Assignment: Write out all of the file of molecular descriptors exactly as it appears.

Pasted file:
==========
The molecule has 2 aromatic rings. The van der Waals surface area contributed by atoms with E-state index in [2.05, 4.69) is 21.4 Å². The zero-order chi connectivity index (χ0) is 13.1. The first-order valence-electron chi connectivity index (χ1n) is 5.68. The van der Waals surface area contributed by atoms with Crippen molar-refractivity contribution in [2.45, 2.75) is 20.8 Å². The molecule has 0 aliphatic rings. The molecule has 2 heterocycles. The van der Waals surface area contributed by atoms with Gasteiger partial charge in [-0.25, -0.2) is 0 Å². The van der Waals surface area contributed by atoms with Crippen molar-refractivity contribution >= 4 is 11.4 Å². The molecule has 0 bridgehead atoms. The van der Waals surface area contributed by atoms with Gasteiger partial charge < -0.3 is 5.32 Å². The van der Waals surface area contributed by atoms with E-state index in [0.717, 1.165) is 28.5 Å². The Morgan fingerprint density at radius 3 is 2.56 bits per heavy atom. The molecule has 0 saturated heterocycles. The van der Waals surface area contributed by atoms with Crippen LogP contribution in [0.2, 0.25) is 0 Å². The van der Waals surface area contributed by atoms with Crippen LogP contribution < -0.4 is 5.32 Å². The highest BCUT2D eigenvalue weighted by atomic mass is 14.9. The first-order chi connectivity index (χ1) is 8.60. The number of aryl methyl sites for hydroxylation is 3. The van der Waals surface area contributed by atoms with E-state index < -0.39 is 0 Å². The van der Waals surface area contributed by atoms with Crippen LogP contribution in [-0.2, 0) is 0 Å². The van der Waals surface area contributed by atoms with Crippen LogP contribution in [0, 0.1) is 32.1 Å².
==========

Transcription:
The molecule has 2 aromatic rings. The van der Waals surface area contributed by atoms with E-state index in [2.05, 4.69) is 21.4 Å². The zero-order chi connectivity index (χ0) is 13.1. The first-order valence-electron chi connectivity index (χ1n) is 5.68. The van der Waals surface area contributed by atoms with Crippen molar-refractivity contribution in [2.45, 2.75) is 20.8 Å². The molecule has 0 aliphatic rings. The molecule has 2 heterocycles. The van der Waals surface area contributed by atoms with Gasteiger partial charge in [-0.25, -0.2) is 0 Å². The van der Waals surface area contributed by atoms with Crippen molar-refractivity contribution >= 4 is 11.4 Å². The molecule has 0 bridgehead atoms. The van der Waals surface area contributed by atoms with Gasteiger partial charge < -0.3 is 5.32 Å². The van der Waals surface area contributed by atoms with E-state index in [0.717, 1.165) is 28.5 Å². The Morgan fingerprint density at radius 3 is 2.56 bits per heavy atom. The molecule has 0 saturated heterocycles. The van der Waals surface area contributed by atoms with Crippen LogP contribution in [0.2, 0.25) is 0 Å². The van der Waals surface area contributed by atoms with Crippen LogP contribution < -0.4 is 5.32 Å². The highest BCUT2D eigenvalue weighted by atomic mass is 14.9. The first-order chi connectivity index (χ1) is 8.60. The number of aryl methyl sites for hydroxylation is 3. The van der Waals surface area contributed by atoms with E-state index < -0.39 is 0 Å². The van der Waals surface area contributed by atoms with Crippen LogP contribution in [-0.2, 0) is 0 Å². The van der Waals surface area contributed by atoms with Crippen LogP contribution in [0, 0.1) is 32.1 Å².